This presents an opportunity – you can send out a follow-up email reminding them that their cart is still available, or a message featuring the products they were about to purchase.
You can easily track cart abandonment in Kissmetrics:
Here’s a nice example from Fab on how you can follow up:
8. Website Behavior
Keeping track of website behavior is another simple way to get more information about visitors’ interests. For example, you can send targeted emails based on the specific pages they visited – but that’s far from the only option.
The sheer amount of behavioral data you can gather now is pretty impressive. There are tools, like BeamPulse, that keep track of visitor scrolling behavior, icons clicked, time active on page, menus visited, and more.
With the ‘Goals’ feature in MailChimp, you can also send out targeted emails based on website activity, such as:
- Pages people visited
- Pages they didn’t visit
- People who visited one page but missed another related page
- What videos they watched (and how long they watched them)
Set up Goal Autoresponders with Mailchimp, and you can send out automatic targeted emails based on the content people did or didn’t engage with on your website.
9. Time Since Last Purchase
Time since last purchase can be a valuable segmentation strategy, since it doesn’t make sense to lump a customer who last bought from you months ago in with one who bought something last week.
Instead, you could split them up into two major groups:
1. Frequent Buyers
This group purchases something from you at least monthly. They like your brand and are obviously interested in your products, so you target them by:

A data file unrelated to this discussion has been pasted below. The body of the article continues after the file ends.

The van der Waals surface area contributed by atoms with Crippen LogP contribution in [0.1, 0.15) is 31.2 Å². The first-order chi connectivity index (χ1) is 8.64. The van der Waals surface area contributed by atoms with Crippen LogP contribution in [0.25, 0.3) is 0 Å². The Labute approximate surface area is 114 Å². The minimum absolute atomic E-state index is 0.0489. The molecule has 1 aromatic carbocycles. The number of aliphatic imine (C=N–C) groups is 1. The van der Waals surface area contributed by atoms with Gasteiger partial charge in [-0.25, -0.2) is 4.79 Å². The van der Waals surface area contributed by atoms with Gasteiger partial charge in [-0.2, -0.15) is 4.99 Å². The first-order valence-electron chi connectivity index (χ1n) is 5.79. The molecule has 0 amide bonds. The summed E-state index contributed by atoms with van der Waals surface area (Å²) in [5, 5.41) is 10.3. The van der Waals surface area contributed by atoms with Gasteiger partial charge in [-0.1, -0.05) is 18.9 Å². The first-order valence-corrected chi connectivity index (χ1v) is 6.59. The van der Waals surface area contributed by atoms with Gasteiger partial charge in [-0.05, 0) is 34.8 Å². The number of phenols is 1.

- Upselling product or plan upgrades.
- Offering promotional deals.
- Promoting new features or products.
2. One-time Customers
This group bought one of your products six months ago but hasn’t been back since. Or maybe they used to be a frequent buyer but fell off the grid. Your emails should be targeted at drawing them back to your brand, by:
- Offering personalized discounts on former purchases.
- Highlighting the company’s positive attributes.
- Sending reminders to renew/repurchase.
Onward Reserve, an online menswear retailer, used a similar approach, segmenting by best customers (at least three purchases), non-purchasers, and churning customers. They tailored messages to each group:
Their efforts got them:
- 278% increase in revenue
- 183% increase in CTR
- 41% increase in open rates
10. Personal Interests
This tactic is a little more advanced, but it’s still fairly simple to do with the right tools.
You can get detailed information about subscribers’ personal interests by creating user profiles on your website or using an email subscription center.
Here’s an example from Amazon:
You can ask your audience to indicate their preferences when signing up – and give them plenty of opportunities to update those preferences by including a CTA in your emails.
By asking your subscribers to indicate their preferences, you can easily cut through the noise by targeting your audience based on their real interests.
Then, just add the preferences tags to every email you send out.
Email marketing segmentation isn’t a tactic reserved only for brands with the most advanced marketing automation software. With a simple email marketing service and a bit of creativity, you can start targeting your audience with these easy segmentation strategies today.
Know of any other easy ways to segment? Let us know in the comments below.
About the Author: Andrew Raso is the co-founder and director of Online Marketing Gurus, a fast-growing, award-winning search company working with brands including HelloMolly, Baku Swimwear, and Forcast. Follow him on Twitter at @andrewraso1 or on LinkedIn.